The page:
Fashion magazine

If you want to be famous on Instagram, read this fashion magazine

In April last year, distraught Sandra Hannah took to Facebook live in a desperate attempt to locate her African gray parrot, Chanel Chanellington, who had suddenly gone missing in Netherton, Liverpool.

“Me parrots gone,” she sobbed into the camera, suspecting her feathered friend had taken a break for the nearby canal, “please everyone, she’s an African gray, her name is Chanel! Although the owner has finally found her beloved bird, Sandra’s heartbreaking cries of “CHANEEELLL” will forever be etched in our collective memory.

Despite the parrot’s affiliation with its namesake Chanel, Sandra’s video is an unlikely point of reference for a fashion editorial. But there you go, sneaking out from under your bridge is fashion’s biggest troll, Ox Zine, immortalizing the scouser’s anguished pleas in the magazine’s thirteenth edition, Viral.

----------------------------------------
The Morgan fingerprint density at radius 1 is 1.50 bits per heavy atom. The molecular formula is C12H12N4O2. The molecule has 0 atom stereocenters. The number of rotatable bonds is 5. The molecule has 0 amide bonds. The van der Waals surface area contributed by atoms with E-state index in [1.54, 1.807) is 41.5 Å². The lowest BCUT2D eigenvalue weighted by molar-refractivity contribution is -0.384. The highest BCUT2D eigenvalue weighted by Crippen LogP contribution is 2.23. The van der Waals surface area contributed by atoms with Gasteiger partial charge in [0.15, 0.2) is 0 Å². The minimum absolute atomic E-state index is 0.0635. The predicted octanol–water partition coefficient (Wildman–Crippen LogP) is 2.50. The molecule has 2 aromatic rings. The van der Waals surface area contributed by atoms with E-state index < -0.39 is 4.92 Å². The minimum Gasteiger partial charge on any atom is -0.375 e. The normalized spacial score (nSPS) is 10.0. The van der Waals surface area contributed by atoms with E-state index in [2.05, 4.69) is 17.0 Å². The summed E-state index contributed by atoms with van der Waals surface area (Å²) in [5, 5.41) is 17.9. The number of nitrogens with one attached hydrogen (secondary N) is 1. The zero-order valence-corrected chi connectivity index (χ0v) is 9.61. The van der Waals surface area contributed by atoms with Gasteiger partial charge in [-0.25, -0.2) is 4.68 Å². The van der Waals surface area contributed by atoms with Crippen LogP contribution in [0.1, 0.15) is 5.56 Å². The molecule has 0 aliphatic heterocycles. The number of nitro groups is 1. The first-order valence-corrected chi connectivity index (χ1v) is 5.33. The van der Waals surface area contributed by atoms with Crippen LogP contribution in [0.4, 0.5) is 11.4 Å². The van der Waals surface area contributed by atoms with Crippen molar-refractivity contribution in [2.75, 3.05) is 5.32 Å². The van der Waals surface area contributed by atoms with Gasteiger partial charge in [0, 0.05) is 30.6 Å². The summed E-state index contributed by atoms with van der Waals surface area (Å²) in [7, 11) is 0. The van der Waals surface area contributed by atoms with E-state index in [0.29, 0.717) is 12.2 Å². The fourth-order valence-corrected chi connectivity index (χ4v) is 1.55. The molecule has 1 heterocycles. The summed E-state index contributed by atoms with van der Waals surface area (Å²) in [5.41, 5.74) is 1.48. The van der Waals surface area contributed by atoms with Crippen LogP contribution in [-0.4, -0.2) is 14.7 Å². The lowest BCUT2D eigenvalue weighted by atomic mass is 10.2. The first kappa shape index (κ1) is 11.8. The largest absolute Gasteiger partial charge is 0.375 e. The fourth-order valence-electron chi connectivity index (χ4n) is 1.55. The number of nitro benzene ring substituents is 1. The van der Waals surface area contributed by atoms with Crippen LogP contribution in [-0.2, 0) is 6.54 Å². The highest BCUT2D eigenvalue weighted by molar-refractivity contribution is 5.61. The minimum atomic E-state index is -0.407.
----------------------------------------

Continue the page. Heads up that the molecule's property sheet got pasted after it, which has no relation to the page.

According to its title, the issue plunges its head into the internet’s toilet bowl, searching for the remnants of the last few years of digital culture and sliding it onto its pages. Fashion shoots are redesigned as first memes, with WordArt fonts and vague punchlines, while interviews with Marc Jacobs, bad outlines, digital avatars and Sell ​​the sunset‘s Christine quinn, make up a heady mix of high and low brow content.

It’s not so much a pastiche as a scam, recontextualizing fashion in the most mundane environments possible – like taking Kenzo’s full-bodied mesh hats from SS21 and hauling them down the frozen food aisle of Tesco for the one of the covers of the zine. “It’s called fashion research,” reads the accompanying caption.

A lasting pantomime for the industry, Buffaloprevious issues of have ripped off other fashion magazines, including Dazed, fake celebrity covers using Photoshop, and ended up completely unfinished because “basically we didn’t finish on time”. Click on here to buy Ox Zine problem 13.

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